These problems are exacerbated by the fact that much of the ocean lies outside the territory of any state. To implement any restrictions in international waters, all states (or at least all sea-going states) would have to agree to curtail the behavior of their ships. This rarely happens, given the competitive nature of the global political-economic system in which states are central actors. But even if all states were to adopt a program for effectively managing the ocean, there still would be the problem of enforcement. Under international law, the High Seas (the area of the ocean beyond the borders of any state) are considered the territory of no one.

A ship on the High Seas is treated as an extension of the territory of the state whose flag it is flying (a ship not flying any national flag is legally designated as a pirate ship and can be seized by any other ship). This means that if the world’s states were to agree to marine environmental regulations, they would have two options for enforcement: Either each state would be responsible for policing the environmental behavior of its own ships or all states (or at least all sea-going states) would have to cooperate together to patrol the High Seas. Either option would be tremendously expensive. Even in a state’s territorial waters (or in its Exclusive Economic Zone [EEZ], the zone between 12 and 200 nautical miles from shore in which a state has exclusive rights to its resources), many states are unable to mount effective patrols. As a result, many countries lose substantial revenues due to resources that are “poached” from their EEZs or territorial waters. In international waters, policing is nonexistent. Thus, even if all of the world’s seagoing states were to agree on a marine conservation strategy, they also would need to devote tremendous resources to patrolling the seas so as to prevent rogue states (or rogue ships) from “cheating.”

Finally, efforts to develop a comprehensive regime for managing the world’s marine environment have been hampered by the fact that the most important use of the sea, in terms of economic value, is associated with its function as a surface for shipping. Shippers (and the world’s navies) depend on the sea being a relatively open space-with few boundaries, few rules, and few policing authorities-and they have long been wary of efforts to govern and patrol the ocean, for fear that these efforts might encroach on the “freedom of the seas” that they enjoy.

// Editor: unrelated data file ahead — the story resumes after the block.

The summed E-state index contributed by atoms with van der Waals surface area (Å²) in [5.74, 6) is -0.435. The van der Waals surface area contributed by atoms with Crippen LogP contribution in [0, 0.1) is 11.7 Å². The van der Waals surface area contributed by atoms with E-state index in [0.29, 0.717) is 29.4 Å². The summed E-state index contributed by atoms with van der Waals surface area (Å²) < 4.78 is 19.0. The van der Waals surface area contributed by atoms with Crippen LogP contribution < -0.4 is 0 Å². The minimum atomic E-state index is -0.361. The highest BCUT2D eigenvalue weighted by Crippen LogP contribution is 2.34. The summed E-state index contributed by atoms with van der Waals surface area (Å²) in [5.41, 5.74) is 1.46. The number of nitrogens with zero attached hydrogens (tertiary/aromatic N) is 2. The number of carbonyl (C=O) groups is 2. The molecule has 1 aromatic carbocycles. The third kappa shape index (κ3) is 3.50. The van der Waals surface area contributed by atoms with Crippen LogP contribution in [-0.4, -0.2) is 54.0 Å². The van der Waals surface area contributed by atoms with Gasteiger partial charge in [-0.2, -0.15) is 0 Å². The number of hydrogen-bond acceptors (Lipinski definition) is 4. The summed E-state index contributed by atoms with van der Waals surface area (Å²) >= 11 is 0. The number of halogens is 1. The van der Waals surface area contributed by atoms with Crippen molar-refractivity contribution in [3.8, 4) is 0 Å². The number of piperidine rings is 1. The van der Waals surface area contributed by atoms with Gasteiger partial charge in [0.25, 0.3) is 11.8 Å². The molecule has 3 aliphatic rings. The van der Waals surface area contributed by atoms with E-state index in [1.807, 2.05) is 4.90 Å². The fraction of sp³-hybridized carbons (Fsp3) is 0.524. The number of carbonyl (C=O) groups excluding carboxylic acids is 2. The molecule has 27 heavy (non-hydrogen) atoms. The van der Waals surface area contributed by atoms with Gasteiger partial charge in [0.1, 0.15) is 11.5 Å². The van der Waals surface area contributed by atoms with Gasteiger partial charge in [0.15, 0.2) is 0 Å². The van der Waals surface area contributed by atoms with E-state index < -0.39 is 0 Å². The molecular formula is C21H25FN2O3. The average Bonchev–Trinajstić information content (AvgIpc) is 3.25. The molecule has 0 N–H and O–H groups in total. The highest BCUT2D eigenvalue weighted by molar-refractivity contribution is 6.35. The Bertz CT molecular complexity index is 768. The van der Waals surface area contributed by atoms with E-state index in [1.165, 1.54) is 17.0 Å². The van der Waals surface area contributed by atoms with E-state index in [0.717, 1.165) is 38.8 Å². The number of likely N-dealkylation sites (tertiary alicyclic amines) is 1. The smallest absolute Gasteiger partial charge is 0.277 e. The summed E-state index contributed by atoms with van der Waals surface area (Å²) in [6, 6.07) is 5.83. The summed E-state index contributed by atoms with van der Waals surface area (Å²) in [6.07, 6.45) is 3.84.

Fisheries Management

Notwithstanding these obstacles, there have been many efforts to manage the marine environment at a number of scales. Historically, many fisheries have managed themselves. Common property resources have not always been constructed as open access. In some instances, new entrants have not been allowed to fish existing areas. In other cases, all fishers have agreed to limit their technology. Knowledge may be tightly guarded, effectively barring new entrants from an existing fishery. Seasonal restrictions and catch limits are common as well. In some communities, fishers obtain formal tenure rights over aquatic resources. In Japan, for instance, no conceptual distinction exists between land holdings and land tenure and sea holdings (or sea tenure) and fisheries enjoy a legal status equal to that of land ownership.

When these techniques have been adopted by state fishery management agencies, they typically have been aided by calculations regarding a fishery’s Maximum Sustainable Yield (MSY). To determine a fishery’s MSY, ecologists examine population dynamics in a fishery and model the changes that are likely to occur from increased or decreased fishing rates and from changes in the marine environment. Using these models, one can estimate the maximum rate of extraction that will allow the fishery’s population to remain stable.

MSY is not without its critics. Some have noted that MSY calculations typically revolve around sustaining the viability of a specific species and not that of an ecosystem. Allowing one species to thrive through partial protection may lead other species’ populations to expand or decline, which could precipitate a cascading series of unforeseen circumstances that may-in the end-endanger the survival of the very species that one was initially trying to protect.

Others have noted that MSY models are based on the principle of sustaining fish and not the communities of humans that depend on those fish. Still others note that MSY models are informed by the assumption that local environments are essentially stable and tend toward equilibrium, and they charge that this assumption may not represent the actual dynamism of local ecologies.